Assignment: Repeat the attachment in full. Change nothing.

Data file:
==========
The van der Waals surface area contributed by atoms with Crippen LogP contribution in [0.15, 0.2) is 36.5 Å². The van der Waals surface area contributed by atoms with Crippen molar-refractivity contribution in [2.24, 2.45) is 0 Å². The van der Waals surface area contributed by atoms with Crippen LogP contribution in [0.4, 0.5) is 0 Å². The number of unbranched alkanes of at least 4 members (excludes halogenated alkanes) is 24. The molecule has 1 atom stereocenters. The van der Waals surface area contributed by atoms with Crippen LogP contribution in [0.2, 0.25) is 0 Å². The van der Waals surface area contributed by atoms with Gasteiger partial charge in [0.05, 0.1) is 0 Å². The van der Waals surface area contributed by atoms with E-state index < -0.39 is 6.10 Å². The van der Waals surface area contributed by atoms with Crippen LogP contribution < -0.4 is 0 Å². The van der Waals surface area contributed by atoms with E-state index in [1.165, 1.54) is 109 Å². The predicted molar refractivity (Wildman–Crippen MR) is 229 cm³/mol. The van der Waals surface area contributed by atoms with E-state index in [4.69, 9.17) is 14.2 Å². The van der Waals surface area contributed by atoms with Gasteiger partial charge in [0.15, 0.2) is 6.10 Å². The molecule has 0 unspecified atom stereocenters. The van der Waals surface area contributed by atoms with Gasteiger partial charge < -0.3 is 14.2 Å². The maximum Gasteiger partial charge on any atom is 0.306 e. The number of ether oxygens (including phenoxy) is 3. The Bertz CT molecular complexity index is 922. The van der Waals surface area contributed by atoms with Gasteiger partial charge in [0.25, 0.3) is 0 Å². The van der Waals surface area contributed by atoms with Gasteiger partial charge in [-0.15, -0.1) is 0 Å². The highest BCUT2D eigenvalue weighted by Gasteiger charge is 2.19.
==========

The van der Waals surface area contributed by atoms with Crippen LogP contribution in [0.15, 0.2) is 36.5 Å². The van der Waals surface area contributed by atoms with Crippen molar-refractivity contribution in [2.24, 2.45) is 0 Å². The van der Waals surface area contributed by atoms with Crippen LogP contribution in [0.4, 0.5) is 0 Å². The number of unbranched alkanes of at least 4 members (excludes halogenated alkanes) is 24. The molecule has 1 atom stereocenters. The van der Waals surface area contributed by atoms with Crippen LogP contribution in [0.2, 0.25) is 0 Å². The van der Waals surface area contributed by atoms with Gasteiger partial charge in [0.05, 0.1) is 0 Å². The van der Waals surface area contributed by atoms with E-state index < -0.39 is 6.10 Å². The van der Waals surface area contributed by atoms with Crippen LogP contribution < -0.4 is 0 Å². The van der Waals surface area contributed by atoms with E-state index in [1.165, 1.54) is 109 Å². The predicted molar refractivity (Wildman–Crippen MR) is 229 cm³/mol. The van der Waals surface area contributed by atoms with E-state index in [4.69, 9.17) is 14.2 Å². The van der Waals surface area contributed by atoms with Gasteiger partial charge in [0.15, 0.2) is 6.10 Å². The molecule has 0 unspecified atom stereocenters. The van der Waals surface area contributed by atoms with Gasteiger partial charge < -0.3 is 14.2 Å². The maximum Gasteiger partial charge on any atom is 0.306 e. The number of ether oxygens (including phenoxy) is 3. The Bertz CT molecular complexity index is 922. The van der Waals surface area contributed by atoms with Gasteiger partial charge in [0.25, 0.3) is 0 Å². The van der Waals surface area contributed by atoms with Gasteiger partial charge in [-0.15, -0.1) is 0 Å². The highest BCUT2D eigenvalue weighted by Gasteiger charge is 2.19.